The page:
A watershed moment occurred during the parade formation on the morning of June 9.  Captain Markovics addressed the men, saluted them and said “Salud Comrades!’”  He was pleasantly surprised to see the men return his salute and hear their deafening response of “Salud!”  Markowitz sensed that at that moment the men became “a regular army.”

The battalion’s leadership was solidified at this time and consisted of the following: Mirko Markovics Battalion Commander; Dave Mates Battalion Commissar; Hans Amlie Co. 1 Commander with Bernard Ames Co. Commissar; Edward Cecil-Smith Co. 2 Commander with Morris Wickman as Commissar; Hussera (Yardas) Co. 3 Commander with Harry Hynes as Commissar; Walter Garland MG Commander with Carl Geiser as Commissar. Kaye was listed as Intendant.

Battalion leaders planned a night maneuver on June 11 but plans were changed when the battalion received orders to move to the Jarama front.  The men were eager to move.  When the trucks arrived to move them to the front the men rapidly boarded along with their gear.  Because fewer trucks arrived than anticipated the soldiers crowded 30 men to a truck.

After a painful overnight journey, the George Washington Battalion arrived “tired and hungry” in the town of Taracon around 11am on June 12. The movement order called for a brief stop to feed the troops and refuel the trucks.  But the field kitchen truck broke down along the route and there was no back-up plan to feed the men.  It became clear that insufficient preparations had been made. The unit was compelled to coerce “at the point of a gun” the local officials into providing gasoline for the trucks to complete their trip. They finally arrived at their destination, the town of Tailmer near Perales, about 2pm.

Insufficient preparations for the battalion’s arrival were further evident in Tailmer.   The men found the town “overcrowded” with “empty stores” and no designated billets.  The battalion staff obtained a stable for headquarters, while the men camped in the surrounding field.  Markovics called up the division staff and “raised hell” for the poor work involved in the move. Division promised to send a kitchen. The truck arrived late that evening and the men were finally fed.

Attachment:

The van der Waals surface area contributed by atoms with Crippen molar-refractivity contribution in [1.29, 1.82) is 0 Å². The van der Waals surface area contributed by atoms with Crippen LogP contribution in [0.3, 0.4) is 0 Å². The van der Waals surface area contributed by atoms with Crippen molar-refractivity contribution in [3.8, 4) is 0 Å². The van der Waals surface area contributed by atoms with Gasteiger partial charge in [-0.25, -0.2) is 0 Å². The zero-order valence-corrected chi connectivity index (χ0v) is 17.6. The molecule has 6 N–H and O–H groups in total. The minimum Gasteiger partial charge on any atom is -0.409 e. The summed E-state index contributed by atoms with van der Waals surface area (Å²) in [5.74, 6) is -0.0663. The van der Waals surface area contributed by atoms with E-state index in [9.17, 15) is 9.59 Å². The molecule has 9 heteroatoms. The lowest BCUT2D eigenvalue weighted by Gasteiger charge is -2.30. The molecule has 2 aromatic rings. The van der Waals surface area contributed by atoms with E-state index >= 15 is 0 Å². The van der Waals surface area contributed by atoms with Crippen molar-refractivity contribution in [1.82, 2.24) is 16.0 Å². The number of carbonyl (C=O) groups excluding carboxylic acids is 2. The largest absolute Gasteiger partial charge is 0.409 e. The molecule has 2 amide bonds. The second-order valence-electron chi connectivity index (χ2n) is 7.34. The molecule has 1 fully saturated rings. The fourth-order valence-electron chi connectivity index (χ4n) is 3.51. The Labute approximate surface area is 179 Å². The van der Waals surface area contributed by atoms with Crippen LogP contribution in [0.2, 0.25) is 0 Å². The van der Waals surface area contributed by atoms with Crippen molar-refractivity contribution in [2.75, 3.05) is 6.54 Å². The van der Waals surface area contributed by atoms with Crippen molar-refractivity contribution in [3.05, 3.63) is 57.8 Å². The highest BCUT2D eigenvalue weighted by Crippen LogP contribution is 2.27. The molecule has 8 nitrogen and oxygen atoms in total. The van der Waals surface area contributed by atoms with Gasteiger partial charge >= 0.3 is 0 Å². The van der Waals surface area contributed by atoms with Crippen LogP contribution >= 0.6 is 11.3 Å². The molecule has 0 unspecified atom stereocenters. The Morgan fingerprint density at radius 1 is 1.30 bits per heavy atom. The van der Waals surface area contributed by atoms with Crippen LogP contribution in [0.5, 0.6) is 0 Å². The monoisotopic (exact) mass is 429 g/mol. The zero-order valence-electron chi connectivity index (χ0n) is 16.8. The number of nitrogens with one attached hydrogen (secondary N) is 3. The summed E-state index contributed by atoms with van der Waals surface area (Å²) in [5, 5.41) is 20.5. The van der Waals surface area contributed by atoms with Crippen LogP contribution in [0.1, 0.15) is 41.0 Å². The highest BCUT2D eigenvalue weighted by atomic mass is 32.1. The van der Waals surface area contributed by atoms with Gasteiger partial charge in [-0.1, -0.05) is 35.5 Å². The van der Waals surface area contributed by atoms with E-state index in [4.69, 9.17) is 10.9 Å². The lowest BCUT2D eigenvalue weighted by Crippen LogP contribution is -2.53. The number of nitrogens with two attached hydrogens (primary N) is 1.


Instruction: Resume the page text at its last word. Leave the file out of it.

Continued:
On June 16, the Washingtons were ordered to move into a second line position to replace the Dimitrov Battalion. The unit received arms from other battalions: “250 rifles, six heavy machine guns and two light machine guns.”  The Washingtons were transported to Morata. Morale was “high” and the 280-man unit spent that night and the following day cleaning their weapons.

During the next 13 days the unit spent time in the second line organizing and training.  Soldiers selected to be stretcher bearers, ammunition and food carriers, and cooks received specialized training. In the case of the cooks “three good men were selected from each company.” Many of these men balked at being selected. They stated that they considered the work “as some sort of punishment.”  Markovics reflected that after the unit went into battle there was no shortage of men requesting to transfer to the kitchen.

On the night of June 22, a major storm inundated the battalion’s bivouac. High winds blew down many tents. Tents that had been erected in gullies were washed away in the deluge. The following night, the Washington battalion was ordered to stand by to respond to a threatened Nationalist attack along the Jarama. The battalion spent two wet miserable nights before the weather improved allowing gear to dry and the camp to be re-established. Markovics noted that despite these setbacks the men’s spirits remained high.

The last additions to the battalion leadership arrived on June 29.  Captain Robert Trail, an English volunteer who had recently commanded the Anglo-American Company of the 20th International Battalion of the 86th Mixed Brigade on the Cordoba Front, was appointed battalion Adjutant.  Dr. Mark Strauss joined as the Battalion Surgeon.

On June 30, the unit was alerted for movement to the front and at midnight boarded trucks. They traveled 150 km (93 miles) through the night before arriving in the town of Torreldones.  From Torreldones the battalion was ordered to conduct a road marched to their assembly area near kilometer stone Number 5.

The men were told that they were to conduct a five-mile road march.  Each man carried full marching equipment consisting of: Rifle, 200 rounds of ammunition, canteen, blanket, one or two hand grenades, gasmask, musette, knapsack, mess kit, steel helmet, pick and shovel. The weight of the equipment was approximately 20-25 kilograms (44-55 pounds). The march distance turned out to be closer to 14 miles along roads jammed with men and transport moving to the front.  Despite resting 10 minutes each hour, the men arrived at their final destination completely “exhausted.”  Arriving at the 5 kilometer stone around 4am, the men “flopped down and went to sleep.”

The battalion spent the next two days, July 3 and 4 awaiting further orders.  While they rested, the remainder of the XV Brigade moved to the front. The Washington Battalion was incorporated into the Brigade’s 1st Regiment. At 9pm on July 4 the battalion moved to the river Aulencia between Valdemarillo and Escoliar.  They reached the river at two in the morning of July 5. This was the battalion’s final jumping-off position. Later in the day the initial orders for the Brunete offensive were received.  Zero hour was midnight.


(1) Adelphi’s Archive, Sandor Voros Collection.

(2) For more information on the Canadian volunteers, see Michael Petrou, Renegades: Canadians in the Spanish Civil War (UBC Press, 2008).


5 Responses to “ The making of the the Washington Battalion ”